When Will White Women Step Up?

I am not surprised, but still unbelievably heartbroken by the Senate’s decision to confirm Brett Kavanaugh into the Supreme Court. In which four women have come forward with sexual assault allegations against Kavanaugh. The confirmation is further proof that our country will never make an effort to care, listen, or believe survivors of sexual assault. Even with Dr. Christine Blasey Ford’s brave and credible testimony, that still wasn’t enough to stop a sexual predator from being approved into the highest position of power in the judicial branch in this country.

As an angry liberal feminist killjoy, it’s easy for me to be mad at white men in this country, as they stay silent on this issue and are the main reason why Kavanaugh is in this prestige position of power in the first place. But there is an identity of people that made me more angry and disappointed than any of the Mitch McConnell's and Lindsey Grahams of this country, people that match with some of my own personal forms of identity, white women.

Patriarchy is a dangerous place for all women, and the marginalization of women begins once the parents of the child find out the sex is female; before they’re even born. But there are certain aspects of identity that all women are born with that differ from each other, some of which have more privilege than others. Race is one of them, and we have lived under this myth that white womanhood is the epitome of all womanhood for centuries. When it comes to class, positions of power, beauty, mannerisms, and behaviors.

The feminist movement has been a movement led by the backs of women of color, but have been manipulated by the evils of white feminism and the racism that comes with it. The hierarchies that white women have benefited from by ushering white men into power. The belief they have that the closer they get to the patriarchy, the more guarantees that it will protect them. What they don’t realize is that it proves time and time again they don’t, just ask Dr. Ford.

Senator Susan Collins’ (R-ME) had the opportunity to be a hero and be the deciding “no” vote on Kavanaugh. Saving the country from having a rapist in Congress, leaving the countless sexual assault survivors relieved, that a country would finally choose survivors over abusers for once. But Collins chose whiteness over womanhood in a “yes” vote that has marked her in history as a traitor to the numerous sexual assault survivors who have to watch yet another sexual predator being ushered into power.

What Collins did was not just choosing patriarchy and whiteness over the battle cries of women like Dr. Ford, but an act of cowardice. Ignoring people of her own identity and trading it in for a patriarchal power that she will most likely never get close too. It’s what many white women have done in the past, since they ignore issues related to women of color since it doesn’t resonate with them. It shows in the voting pattern that white women have followed for as long as this country has been just. In the 2016 election, 53% of white women voted for accused sexual assaulter Trump, and 63% of white women voted for accused sexual predator Roy Moore in the 2017 Alabama Senate race.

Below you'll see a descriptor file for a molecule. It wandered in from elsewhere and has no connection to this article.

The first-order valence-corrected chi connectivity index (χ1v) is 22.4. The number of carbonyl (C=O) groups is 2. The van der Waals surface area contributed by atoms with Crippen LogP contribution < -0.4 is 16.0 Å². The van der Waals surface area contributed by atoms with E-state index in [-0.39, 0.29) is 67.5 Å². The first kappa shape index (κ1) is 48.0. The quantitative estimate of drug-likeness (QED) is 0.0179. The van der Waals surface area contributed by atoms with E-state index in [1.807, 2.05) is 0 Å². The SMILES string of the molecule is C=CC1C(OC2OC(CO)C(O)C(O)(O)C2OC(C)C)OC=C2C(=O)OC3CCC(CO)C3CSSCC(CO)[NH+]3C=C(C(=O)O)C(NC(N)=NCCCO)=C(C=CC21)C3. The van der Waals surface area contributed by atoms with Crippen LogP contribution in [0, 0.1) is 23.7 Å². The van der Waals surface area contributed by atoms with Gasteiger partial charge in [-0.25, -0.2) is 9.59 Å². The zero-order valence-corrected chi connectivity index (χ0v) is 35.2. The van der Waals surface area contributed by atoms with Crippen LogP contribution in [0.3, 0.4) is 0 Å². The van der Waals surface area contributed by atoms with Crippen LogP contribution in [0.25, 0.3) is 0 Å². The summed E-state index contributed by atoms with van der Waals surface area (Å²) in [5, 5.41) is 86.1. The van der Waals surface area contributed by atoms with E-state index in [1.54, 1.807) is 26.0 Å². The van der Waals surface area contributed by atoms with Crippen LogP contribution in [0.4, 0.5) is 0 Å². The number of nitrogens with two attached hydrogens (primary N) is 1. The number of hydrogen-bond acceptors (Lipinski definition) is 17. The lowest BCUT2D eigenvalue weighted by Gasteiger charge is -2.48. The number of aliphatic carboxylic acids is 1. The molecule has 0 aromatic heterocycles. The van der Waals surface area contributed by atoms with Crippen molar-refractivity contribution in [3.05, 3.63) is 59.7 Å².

It confuses me, just as much as it infuriates and disappoints me, that white women continue to be following this pattern of being a big reason why sexual predators are still in power in our government. It is the comfort that white women have of being white that drives them to uphold white supremacy, which means supporting the patriarchy as well.

I am not saying all white women are part of these percentages, but none of us are innocent. The other day a photo of a poem with the word “scream” crossed out and replaced for the word “vote” went viral, without realizing that it was a woman of color’s work that a white woman had stolen and credited herself for it to further her own agenda. The woman, a poet by the name of Jasmin Kaur, was infuriated by the fact that “white feminists are colonizing my poem about Sikh women.” The same goes for Alyssa Milano, who started the #MeToo hashtag online, unaware that it was Tarana Burke, a black woman who started the movement 11 years prior.

We cannot rely on the backs of women of color to be our superheroes and clean-up crew while we do merely nothing. We have had the privilege of ignoring topics such as racism, police brutality, homophobia, etc. Intersectionality is key, and studying it, and learning about how other women experience misogyny different from us will help us grow. Making spaces for women of color to lead and organize the modern day feminist movements. Engaging in the experiences of women of color without silencing or colonizing their work. The face of feminism is black, latinx, indigenous, asian, queer, and disabled.

We won’t change this voting pattern until we check our privilege and include women of color in feminist spaces. Checking our privilege and realizing our experiences are not the same. We will never stop sexual predators from being ushered into power until white women hear the voices of women of color’s experiences on sexual assault, who a more likely to be assaulted than white women. Women are never going to progress as human beings until white feminism and white supremacy are dead.